The Green Party of Quebec is an ardent defender of the rights and freedoms of all. As a result, we strongly oppose the “secularism” bill introduced by the Legault government and Minister Simon Jolin-Barrette.
This manoeuvre is the result of a xenophobic trend that is increasingly present in Quebec. This trend is largely due to right-wing media and political opportunism.
“Today, I am ashamed of my government,” said Alex Tyrrell, leader of the Green Party of Quebec. “The Government of Quebec is attacking religious minorities, our fundamental rights and individual freedoms. This bill will legalize discrimination in the workplace, which is against both the Canadian Constitution and the Quebec Charter Rights. By doing so, the Government of Quebec will increase social tensions, empower extreme right-wing organizations and contribute to increased discrimination in employment across Quebec. It is not the role of government to legislate on the appearance and clothing of citizens in a free and democratic society. »
The Green Party of Québec is strongly opposed to the use of the notwithstanding clause, which will suspend our fundamental rights. “The use of the notwithstanding clause to allow the government employ discriminatory hiring practices is an unfortunate act that will severely damage Quebec’s reputation on the international stage. It conveys the message that Quebec is a closed society, governed by a right-wing populist government that fuels social tensions in order to divide citizens. This is unacceptable and the Green Party of Quebec will be on the ground opposing the bill in solidarity with affected communities and progressive people across the province” said Aziza Dini, spokesperson for diversity and inclusion for the Green Party of Quebec.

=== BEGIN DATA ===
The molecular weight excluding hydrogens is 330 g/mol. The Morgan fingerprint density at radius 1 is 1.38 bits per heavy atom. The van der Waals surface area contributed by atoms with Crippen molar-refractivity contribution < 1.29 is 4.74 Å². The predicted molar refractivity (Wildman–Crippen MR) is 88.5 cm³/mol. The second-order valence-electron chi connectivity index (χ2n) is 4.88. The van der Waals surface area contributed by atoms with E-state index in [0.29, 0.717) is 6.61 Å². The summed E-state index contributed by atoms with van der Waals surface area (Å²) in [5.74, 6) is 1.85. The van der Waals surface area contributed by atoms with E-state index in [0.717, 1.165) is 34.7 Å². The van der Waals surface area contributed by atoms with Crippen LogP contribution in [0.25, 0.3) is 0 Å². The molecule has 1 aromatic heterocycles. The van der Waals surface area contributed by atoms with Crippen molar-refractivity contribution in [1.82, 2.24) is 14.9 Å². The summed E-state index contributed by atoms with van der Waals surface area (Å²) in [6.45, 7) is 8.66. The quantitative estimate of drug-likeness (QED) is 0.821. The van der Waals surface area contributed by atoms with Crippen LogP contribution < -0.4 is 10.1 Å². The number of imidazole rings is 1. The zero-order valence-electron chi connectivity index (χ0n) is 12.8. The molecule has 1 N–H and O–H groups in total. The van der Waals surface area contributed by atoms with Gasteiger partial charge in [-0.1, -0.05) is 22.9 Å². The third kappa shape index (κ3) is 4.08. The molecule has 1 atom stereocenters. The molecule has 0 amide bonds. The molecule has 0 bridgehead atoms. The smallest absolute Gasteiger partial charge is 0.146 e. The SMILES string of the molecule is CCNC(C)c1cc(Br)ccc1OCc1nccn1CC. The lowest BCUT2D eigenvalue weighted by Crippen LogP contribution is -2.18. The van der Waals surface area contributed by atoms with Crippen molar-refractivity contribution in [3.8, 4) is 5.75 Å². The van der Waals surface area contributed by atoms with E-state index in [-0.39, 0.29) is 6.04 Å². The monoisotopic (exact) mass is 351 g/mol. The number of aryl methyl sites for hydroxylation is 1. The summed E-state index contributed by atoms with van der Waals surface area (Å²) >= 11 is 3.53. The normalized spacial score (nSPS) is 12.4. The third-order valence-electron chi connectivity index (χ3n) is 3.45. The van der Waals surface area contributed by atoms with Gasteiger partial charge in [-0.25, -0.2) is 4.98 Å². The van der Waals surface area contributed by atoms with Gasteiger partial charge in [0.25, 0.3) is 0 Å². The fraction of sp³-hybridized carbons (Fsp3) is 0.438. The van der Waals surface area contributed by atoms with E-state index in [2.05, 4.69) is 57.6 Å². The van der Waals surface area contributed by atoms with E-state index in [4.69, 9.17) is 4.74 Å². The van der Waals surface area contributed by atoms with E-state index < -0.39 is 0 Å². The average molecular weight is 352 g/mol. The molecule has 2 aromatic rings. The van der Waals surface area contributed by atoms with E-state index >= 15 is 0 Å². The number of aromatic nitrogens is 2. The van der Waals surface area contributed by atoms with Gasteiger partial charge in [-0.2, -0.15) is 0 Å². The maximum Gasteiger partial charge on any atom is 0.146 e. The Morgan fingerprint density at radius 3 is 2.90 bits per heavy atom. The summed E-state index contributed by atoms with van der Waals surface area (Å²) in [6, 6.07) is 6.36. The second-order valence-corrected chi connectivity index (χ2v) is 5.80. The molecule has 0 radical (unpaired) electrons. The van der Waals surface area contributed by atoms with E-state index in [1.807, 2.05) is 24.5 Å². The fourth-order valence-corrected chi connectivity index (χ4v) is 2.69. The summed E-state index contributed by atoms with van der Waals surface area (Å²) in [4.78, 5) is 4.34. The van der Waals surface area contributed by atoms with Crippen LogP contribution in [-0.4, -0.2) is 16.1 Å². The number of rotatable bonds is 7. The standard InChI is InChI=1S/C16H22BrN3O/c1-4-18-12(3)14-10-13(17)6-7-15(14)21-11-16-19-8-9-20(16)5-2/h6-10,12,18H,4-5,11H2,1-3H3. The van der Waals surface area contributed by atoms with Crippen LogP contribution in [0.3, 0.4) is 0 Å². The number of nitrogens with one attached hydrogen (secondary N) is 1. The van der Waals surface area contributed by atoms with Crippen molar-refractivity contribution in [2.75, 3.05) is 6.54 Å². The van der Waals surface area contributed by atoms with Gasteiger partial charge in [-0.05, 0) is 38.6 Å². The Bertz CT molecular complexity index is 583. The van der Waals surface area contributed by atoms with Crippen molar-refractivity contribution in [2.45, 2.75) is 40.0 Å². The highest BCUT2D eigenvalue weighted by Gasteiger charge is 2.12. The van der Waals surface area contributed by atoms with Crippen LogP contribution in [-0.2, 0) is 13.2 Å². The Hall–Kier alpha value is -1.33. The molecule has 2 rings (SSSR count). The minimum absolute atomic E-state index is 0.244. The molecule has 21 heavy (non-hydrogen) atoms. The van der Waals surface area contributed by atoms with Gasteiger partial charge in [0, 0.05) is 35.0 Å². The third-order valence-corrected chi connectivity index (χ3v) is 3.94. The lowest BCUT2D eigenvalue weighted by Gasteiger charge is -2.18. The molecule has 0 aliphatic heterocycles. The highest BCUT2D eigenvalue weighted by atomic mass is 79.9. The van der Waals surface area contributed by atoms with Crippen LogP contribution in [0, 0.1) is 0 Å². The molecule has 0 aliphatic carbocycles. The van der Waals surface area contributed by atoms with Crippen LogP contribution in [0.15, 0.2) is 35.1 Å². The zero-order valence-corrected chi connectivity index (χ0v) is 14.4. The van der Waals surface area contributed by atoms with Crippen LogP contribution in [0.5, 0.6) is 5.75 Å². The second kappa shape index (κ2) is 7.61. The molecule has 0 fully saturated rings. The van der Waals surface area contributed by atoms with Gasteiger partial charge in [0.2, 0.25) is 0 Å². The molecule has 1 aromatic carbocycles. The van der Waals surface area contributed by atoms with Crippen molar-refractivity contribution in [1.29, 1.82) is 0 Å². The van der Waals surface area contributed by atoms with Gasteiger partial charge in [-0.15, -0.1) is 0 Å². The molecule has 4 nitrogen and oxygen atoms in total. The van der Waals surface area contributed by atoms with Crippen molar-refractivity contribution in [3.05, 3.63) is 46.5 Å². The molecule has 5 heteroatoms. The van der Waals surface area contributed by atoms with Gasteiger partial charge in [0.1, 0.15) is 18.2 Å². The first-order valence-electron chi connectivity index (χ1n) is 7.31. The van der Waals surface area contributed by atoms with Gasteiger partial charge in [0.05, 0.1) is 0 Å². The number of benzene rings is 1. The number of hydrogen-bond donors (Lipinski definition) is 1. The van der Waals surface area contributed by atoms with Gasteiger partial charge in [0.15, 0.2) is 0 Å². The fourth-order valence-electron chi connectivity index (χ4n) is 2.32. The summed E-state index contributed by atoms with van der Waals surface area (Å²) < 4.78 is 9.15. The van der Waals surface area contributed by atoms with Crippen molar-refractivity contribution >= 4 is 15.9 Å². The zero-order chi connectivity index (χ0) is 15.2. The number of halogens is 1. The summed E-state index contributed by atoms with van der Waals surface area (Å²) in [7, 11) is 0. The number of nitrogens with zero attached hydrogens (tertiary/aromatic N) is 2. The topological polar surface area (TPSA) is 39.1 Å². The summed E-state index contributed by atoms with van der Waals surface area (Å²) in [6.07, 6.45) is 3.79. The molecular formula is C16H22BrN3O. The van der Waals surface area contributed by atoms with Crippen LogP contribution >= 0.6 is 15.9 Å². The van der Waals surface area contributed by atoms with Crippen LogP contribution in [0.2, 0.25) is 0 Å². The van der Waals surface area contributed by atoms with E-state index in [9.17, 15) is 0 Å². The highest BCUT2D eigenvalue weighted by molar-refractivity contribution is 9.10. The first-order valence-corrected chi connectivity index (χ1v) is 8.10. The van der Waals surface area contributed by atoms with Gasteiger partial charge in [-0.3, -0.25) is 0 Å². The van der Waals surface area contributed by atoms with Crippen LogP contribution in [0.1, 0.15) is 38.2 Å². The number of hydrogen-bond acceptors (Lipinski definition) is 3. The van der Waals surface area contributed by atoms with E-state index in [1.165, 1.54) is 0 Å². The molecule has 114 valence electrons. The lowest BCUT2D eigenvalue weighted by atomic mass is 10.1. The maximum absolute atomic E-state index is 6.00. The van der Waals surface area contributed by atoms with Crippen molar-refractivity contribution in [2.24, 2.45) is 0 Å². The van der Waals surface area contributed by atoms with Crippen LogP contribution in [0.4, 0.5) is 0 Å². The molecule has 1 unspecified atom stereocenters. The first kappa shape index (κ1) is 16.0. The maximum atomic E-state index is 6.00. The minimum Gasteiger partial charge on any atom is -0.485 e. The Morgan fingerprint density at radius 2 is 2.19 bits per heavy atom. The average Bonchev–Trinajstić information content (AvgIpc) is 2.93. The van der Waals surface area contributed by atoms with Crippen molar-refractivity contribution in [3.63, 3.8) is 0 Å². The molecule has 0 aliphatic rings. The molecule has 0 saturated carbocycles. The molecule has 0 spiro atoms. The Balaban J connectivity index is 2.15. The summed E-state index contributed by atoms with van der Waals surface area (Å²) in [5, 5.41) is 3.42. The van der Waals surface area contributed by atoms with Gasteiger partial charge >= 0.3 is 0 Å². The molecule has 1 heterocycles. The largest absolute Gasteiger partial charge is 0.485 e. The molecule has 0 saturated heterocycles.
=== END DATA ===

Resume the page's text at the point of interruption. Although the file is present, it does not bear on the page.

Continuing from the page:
As for the arguments claiming that the bill in question will put an end to the debate concerning religious “accommodation,” the leader of the Green Party is unequivocal: “Right wing nationalists, xenophobes and the extreme right will never be satisfied with such a measure. Although those who promote violence against minority groups are applauding the government’s actions right now, they will never be satisfied and they will always want to go further,” he says. “What will be the next steps, legislating on what we can wear on the street? Preventing people from accessing their classrooms? Prohibiting places of worship? Passing laws that suspend fundamental rights is a slippery slope and we should be aware the consequences such a bill can have on Quebec society. I ask Prime Minister Legaut and his accomplice, Minister Jolin-Barrette, to back down and abandon their xenophobic bill now. »